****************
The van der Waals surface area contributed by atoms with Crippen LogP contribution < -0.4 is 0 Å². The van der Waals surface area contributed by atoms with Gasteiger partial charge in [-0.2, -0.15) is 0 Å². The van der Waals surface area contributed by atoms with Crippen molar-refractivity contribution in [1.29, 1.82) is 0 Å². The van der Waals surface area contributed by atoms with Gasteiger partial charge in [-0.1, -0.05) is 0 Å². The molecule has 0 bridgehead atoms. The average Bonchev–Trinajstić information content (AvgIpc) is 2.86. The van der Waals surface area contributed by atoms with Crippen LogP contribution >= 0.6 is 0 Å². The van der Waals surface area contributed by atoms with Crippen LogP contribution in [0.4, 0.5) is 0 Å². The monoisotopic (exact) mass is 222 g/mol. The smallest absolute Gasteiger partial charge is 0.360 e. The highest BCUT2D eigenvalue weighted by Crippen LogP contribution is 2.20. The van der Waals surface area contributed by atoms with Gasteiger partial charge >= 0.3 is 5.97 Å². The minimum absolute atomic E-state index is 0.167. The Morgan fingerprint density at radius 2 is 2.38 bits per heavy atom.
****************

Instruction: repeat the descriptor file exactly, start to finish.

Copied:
The van der Waals surface area contributed by atoms with Crippen LogP contribution < -0.4 is 0 Å². The van der Waals surface area contributed by atoms with Gasteiger partial charge in [-0.2, -0.15) is 0 Å². The van der Waals surface area contributed by atoms with Crippen molar-refractivity contribution in [1.29, 1.82) is 0 Å². The van der Waals surface area contributed by atoms with Gasteiger partial charge in [-0.1, -0.05) is 0 Å². The molecule has 0 bridgehead atoms. The average Bonchev–Trinajstić information content (AvgIpc) is 2.86. The van der Waals surface area contributed by atoms with Crippen LogP contribution >= 0.6 is 0 Å². The van der Waals surface area contributed by atoms with Crippen LogP contribution in [0.4, 0.5) is 0 Å². The monoisotopic (exact) mass is 222 g/mol. The smallest absolute Gasteiger partial charge is 0.360 e. The highest BCUT2D eigenvalue weighted by Crippen LogP contribution is 2.20. The van der Waals surface area contributed by atoms with Gasteiger partial charge >= 0.3 is 5.97 Å². The minimum absolute atomic E-state index is 0.167. The Morgan fingerprint density at radius 2 is 2.38 bits per heavy atom.